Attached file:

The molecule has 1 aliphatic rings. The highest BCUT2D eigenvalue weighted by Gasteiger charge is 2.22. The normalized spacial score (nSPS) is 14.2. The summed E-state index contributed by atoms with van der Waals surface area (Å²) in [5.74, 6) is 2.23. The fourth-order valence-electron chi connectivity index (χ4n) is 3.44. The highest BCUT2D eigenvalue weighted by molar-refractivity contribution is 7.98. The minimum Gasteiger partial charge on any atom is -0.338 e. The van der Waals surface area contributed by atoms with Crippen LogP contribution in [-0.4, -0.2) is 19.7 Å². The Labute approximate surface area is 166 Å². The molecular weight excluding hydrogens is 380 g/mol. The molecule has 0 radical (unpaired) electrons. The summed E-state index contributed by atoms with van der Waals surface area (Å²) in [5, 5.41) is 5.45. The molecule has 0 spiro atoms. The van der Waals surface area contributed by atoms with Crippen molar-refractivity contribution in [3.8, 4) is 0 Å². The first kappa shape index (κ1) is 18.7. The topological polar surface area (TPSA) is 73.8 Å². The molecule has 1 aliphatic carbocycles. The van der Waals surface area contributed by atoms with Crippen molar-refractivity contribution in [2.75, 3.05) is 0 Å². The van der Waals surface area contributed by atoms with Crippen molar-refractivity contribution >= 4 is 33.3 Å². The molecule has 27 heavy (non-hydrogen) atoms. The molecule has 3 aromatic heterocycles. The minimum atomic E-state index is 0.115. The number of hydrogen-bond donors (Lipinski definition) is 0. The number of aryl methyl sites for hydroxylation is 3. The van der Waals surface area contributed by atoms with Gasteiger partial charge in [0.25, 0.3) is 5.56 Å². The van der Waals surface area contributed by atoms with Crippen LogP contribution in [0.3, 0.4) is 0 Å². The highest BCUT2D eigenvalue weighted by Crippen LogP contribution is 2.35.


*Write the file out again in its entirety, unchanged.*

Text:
The molecule has 1 aliphatic rings. The highest BCUT2D eigenvalue weighted by Gasteiger charge is 2.22. The normalized spacial score (nSPS) is 14.2. The summed E-state index contributed by atoms with van der Waals surface area (Å²) in [5.74, 6) is 2.23. The fourth-order valence-electron chi connectivity index (χ4n) is 3.44. The highest BCUT2D eigenvalue weighted by molar-refractivity contribution is 7.98. The minimum Gasteiger partial charge on any atom is -0.338 e. The van der Waals surface area contributed by atoms with Crippen LogP contribution in [-0.4, -0.2) is 19.7 Å². The Labute approximate surface area is 166 Å². The molecular weight excluding hydrogens is 380 g/mol. The molecule has 0 radical (unpaired) electrons. The summed E-state index contributed by atoms with van der Waals surface area (Å²) in [5, 5.41) is 5.45. The molecule has 0 spiro atoms. The van der Waals surface area contributed by atoms with Crippen molar-refractivity contribution in [3.8, 4) is 0 Å². The first kappa shape index (κ1) is 18.7. The topological polar surface area (TPSA) is 73.8 Å². The molecule has 1 aliphatic carbocycles. The van der Waals surface area contributed by atoms with Crippen molar-refractivity contribution in [2.75, 3.05) is 0 Å². The van der Waals surface area contributed by atoms with Crippen molar-refractivity contribution >= 4 is 33.3 Å². The molecule has 27 heavy (non-hydrogen) atoms. The molecule has 3 aromatic heterocycles. The minimum atomic E-state index is 0.115. The number of hydrogen-bond donors (Lipinski definition) is 0. The number of aryl methyl sites for hydroxylation is 3. The van der Waals surface area contributed by atoms with Gasteiger partial charge in [0.25, 0.3) is 5.56 Å². The van der Waals surface area contributed by atoms with Crippen LogP contribution in [0.3, 0.4) is 0 Å². The highest BCUT2D eigenvalue weighted by Crippen LogP contribution is 2.35.